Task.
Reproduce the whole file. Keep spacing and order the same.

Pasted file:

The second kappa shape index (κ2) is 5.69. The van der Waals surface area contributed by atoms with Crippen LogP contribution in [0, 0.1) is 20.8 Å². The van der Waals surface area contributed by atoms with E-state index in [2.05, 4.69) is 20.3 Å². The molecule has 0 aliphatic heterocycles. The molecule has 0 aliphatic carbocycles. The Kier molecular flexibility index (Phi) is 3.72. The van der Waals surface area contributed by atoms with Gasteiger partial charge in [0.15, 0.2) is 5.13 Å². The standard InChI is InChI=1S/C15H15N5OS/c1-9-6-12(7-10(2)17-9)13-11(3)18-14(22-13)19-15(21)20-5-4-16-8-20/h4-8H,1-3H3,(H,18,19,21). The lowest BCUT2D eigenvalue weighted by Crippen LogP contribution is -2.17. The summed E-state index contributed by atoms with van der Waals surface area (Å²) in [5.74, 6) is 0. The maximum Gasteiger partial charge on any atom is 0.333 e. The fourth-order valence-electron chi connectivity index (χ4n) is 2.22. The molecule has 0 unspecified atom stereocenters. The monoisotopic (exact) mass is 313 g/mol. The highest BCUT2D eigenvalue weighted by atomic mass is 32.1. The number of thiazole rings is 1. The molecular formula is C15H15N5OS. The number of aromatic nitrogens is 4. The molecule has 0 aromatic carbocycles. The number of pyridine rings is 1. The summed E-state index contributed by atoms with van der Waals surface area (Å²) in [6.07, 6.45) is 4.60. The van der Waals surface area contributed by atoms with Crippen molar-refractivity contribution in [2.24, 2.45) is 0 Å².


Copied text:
The second kappa shape index (κ2) is 5.69. The van der Waals surface area contributed by atoms with Crippen LogP contribution in [0, 0.1) is 20.8 Å². The van der Waals surface area contributed by atoms with E-state index in [2.05, 4.69) is 20.3 Å². The molecule has 0 aliphatic heterocycles. The molecule has 0 aliphatic carbocycles. The Kier molecular flexibility index (Phi) is 3.72. The van der Waals surface area contributed by atoms with Gasteiger partial charge in [0.15, 0.2) is 5.13 Å². The standard InChI is InChI=1S/C15H15N5OS/c1-9-6-12(7-10(2)17-9)13-11(3)18-14(22-13)19-15(21)20-5-4-16-8-20/h4-8H,1-3H3,(H,18,19,21). The lowest BCUT2D eigenvalue weighted by Crippen LogP contribution is -2.17. The summed E-state index contributed by atoms with van der Waals surface area (Å²) in [5.74, 6) is 0. The maximum Gasteiger partial charge on any atom is 0.333 e. The fourth-order valence-electron chi connectivity index (χ4n) is 2.22. The molecule has 0 unspecified atom stereocenters. The monoisotopic (exact) mass is 313 g/mol. The highest BCUT2D eigenvalue weighted by atomic mass is 32.1. The number of thiazole rings is 1. The molecular formula is C15H15N5OS. The number of aromatic nitrogens is 4. The molecule has 0 aromatic carbocycles. The number of pyridine rings is 1. The summed E-state index contributed by atoms with van der Waals surface area (Å²) in [6.07, 6.45) is 4.60. The van der Waals surface area contributed by atoms with Crippen molar-refractivity contribution in [2.24, 2.45) is 0 Å².